With more people having that trust to report domestic violence we can protect the vulnerable and interrupt the cycles of abuse that victims go through.”

Michael Oarton, 26, of no fixed abode was jailed yesterday after appearing at Norwich Magistrates Court where he pleaded guilty to two offences of assault on his partner - the second of which breached a bail condition not to contact her.

For the assault on January 1 Oarton was sentenced to 24 weeks custody reduced to 16 weeks because of his early guilty plea and for the assault on January 6, which happened while on bail, he sentenced to 26 weeks, which was reduced by a third for early guilty plea. The custody periods are to run concurrently.

He was also made the subject of a restraining order.

John Etchels, 57, of Palmer Road, Norwich, pleaded guilty to two offences of assault on his wife on December 19 last year and January 1 this year. Sentencing was adjourned until February 1 but he was warned that he could face custody.

Paul Batchelor, 30, of Bentley Way, Norwich, appeared charged with assaulting his partner on October 2 and with harassment without violence between October 2 and November 24. He pleaded guilty to both offences and was given a 12 month community order with 80 hours of unpaid work. He was also ordered to undertake six months supervision with probation, pay prosecution costs of £35 and not contact, directly or indirectly, the victim or go within 100 metres of her address.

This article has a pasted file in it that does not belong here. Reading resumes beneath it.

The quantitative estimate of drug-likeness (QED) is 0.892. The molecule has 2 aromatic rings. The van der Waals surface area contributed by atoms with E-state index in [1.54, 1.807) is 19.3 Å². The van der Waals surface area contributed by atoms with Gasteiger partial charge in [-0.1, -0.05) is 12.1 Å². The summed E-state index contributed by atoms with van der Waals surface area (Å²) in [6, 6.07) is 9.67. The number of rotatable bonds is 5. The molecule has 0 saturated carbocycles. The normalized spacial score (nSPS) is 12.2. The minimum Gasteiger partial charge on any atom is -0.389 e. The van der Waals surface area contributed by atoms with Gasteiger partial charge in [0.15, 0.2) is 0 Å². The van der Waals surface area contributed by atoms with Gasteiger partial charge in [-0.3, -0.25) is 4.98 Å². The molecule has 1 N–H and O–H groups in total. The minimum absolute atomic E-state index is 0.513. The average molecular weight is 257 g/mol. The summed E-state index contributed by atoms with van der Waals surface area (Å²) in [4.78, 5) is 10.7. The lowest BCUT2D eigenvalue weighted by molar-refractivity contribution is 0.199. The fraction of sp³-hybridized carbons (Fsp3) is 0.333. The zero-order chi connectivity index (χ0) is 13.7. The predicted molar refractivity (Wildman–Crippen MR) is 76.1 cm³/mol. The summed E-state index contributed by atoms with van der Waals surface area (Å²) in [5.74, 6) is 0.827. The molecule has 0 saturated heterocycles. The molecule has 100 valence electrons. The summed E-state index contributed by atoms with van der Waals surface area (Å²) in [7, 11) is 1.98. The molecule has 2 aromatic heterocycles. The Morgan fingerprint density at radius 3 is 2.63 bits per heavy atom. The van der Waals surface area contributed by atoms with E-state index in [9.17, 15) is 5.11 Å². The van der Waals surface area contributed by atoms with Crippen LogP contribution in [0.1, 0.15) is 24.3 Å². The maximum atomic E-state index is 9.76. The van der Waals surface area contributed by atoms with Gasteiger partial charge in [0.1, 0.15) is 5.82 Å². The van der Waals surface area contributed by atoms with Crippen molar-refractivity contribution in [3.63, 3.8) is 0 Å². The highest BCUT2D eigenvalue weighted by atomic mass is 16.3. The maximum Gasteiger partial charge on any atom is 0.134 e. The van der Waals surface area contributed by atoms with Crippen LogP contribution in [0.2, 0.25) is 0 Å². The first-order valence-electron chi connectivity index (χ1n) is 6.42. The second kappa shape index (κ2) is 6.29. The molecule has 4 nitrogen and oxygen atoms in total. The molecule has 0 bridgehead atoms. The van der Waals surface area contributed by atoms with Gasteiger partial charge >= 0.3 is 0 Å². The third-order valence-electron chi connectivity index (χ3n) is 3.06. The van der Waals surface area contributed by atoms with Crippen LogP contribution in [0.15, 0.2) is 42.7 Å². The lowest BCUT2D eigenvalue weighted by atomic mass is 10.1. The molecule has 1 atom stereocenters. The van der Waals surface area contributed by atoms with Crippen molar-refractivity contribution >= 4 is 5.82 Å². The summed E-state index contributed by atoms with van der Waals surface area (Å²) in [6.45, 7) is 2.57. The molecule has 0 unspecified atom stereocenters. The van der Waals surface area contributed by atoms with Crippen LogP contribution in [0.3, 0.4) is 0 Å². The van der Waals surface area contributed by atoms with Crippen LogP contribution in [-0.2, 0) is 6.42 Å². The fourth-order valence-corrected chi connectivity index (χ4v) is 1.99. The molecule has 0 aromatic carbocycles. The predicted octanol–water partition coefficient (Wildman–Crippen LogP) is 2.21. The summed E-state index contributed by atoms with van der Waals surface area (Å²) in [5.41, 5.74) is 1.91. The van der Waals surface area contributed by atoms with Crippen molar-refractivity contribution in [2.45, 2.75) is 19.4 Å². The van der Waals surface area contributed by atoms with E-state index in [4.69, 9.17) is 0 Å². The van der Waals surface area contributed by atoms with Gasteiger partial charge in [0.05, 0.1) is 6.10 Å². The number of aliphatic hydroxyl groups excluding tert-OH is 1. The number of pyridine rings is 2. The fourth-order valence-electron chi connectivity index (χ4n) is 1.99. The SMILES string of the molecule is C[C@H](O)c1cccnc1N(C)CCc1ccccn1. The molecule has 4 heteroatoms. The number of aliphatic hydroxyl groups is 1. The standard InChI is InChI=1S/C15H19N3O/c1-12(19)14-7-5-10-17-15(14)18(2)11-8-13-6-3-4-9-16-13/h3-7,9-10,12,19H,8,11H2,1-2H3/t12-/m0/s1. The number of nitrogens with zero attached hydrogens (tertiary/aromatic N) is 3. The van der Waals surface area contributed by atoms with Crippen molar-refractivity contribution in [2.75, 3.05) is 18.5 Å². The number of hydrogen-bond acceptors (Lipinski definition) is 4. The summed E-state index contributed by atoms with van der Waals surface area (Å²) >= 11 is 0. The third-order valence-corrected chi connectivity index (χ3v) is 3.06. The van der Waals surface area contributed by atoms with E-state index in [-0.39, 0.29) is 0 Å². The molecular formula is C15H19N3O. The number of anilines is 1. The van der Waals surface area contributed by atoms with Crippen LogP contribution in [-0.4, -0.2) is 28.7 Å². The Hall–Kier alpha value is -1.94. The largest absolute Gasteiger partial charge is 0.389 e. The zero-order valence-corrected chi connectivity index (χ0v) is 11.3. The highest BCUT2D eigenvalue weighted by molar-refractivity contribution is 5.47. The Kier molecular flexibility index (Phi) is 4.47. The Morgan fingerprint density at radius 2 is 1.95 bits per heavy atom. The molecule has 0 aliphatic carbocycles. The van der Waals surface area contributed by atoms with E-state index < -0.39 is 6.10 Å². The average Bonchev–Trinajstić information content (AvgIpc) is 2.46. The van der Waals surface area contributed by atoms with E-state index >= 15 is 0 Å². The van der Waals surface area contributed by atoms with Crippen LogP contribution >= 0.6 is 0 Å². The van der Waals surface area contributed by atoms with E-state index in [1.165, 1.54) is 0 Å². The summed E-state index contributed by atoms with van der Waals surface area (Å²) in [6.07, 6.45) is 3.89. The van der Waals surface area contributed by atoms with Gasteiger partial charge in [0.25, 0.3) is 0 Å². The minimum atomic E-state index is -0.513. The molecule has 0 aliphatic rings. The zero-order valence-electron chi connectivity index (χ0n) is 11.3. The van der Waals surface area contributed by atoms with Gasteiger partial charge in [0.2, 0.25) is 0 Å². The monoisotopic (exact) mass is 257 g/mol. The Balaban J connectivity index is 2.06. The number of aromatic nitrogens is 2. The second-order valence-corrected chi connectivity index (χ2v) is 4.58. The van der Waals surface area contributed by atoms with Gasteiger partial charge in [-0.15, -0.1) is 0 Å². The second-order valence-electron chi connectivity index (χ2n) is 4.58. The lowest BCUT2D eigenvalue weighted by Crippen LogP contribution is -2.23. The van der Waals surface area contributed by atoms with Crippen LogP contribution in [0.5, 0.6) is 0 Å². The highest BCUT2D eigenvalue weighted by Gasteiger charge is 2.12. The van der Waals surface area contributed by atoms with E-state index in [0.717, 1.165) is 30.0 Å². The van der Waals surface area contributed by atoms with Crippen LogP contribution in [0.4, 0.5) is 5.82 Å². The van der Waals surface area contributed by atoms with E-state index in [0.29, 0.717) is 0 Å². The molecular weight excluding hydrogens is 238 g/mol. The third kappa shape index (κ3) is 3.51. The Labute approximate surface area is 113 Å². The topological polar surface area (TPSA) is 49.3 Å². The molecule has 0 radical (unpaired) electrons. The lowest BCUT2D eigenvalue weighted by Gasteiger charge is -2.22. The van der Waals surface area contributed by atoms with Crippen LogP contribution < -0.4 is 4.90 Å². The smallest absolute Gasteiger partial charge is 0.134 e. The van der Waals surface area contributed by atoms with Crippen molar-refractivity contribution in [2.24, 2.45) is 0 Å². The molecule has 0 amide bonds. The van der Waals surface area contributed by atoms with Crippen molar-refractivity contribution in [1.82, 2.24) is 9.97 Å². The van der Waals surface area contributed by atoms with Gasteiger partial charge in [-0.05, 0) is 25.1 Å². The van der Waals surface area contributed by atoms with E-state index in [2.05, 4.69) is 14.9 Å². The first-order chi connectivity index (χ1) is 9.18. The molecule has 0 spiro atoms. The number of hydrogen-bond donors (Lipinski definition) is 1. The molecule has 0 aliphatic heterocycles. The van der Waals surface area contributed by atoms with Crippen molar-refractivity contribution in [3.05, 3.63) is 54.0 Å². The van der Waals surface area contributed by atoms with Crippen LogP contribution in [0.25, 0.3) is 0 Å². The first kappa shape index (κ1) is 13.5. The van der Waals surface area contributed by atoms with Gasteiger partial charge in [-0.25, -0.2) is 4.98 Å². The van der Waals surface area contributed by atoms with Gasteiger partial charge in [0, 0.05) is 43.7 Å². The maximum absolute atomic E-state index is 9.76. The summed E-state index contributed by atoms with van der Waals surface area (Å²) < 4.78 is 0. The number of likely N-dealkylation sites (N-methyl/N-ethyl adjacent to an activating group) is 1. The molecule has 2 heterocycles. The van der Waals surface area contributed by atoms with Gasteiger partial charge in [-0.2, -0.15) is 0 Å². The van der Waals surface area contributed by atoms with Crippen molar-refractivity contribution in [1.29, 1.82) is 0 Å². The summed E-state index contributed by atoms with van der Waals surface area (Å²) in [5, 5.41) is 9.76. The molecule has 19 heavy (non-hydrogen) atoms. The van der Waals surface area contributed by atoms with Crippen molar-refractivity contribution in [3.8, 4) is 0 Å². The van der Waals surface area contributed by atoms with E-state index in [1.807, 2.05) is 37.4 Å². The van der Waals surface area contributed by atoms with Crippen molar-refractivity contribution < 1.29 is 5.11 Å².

Jamie Dunnett, 23, of Runcton Close, West Earlham, appeared charged with assault by beating on December 26. He pleaded guilty but will be sentenced on February 1 so a report can be prepared. Although he was warned all options were open.

Have you escaped domestic violence? Contact Peter Walsh at peter.walsh@archant.co.uk.

Cases before the court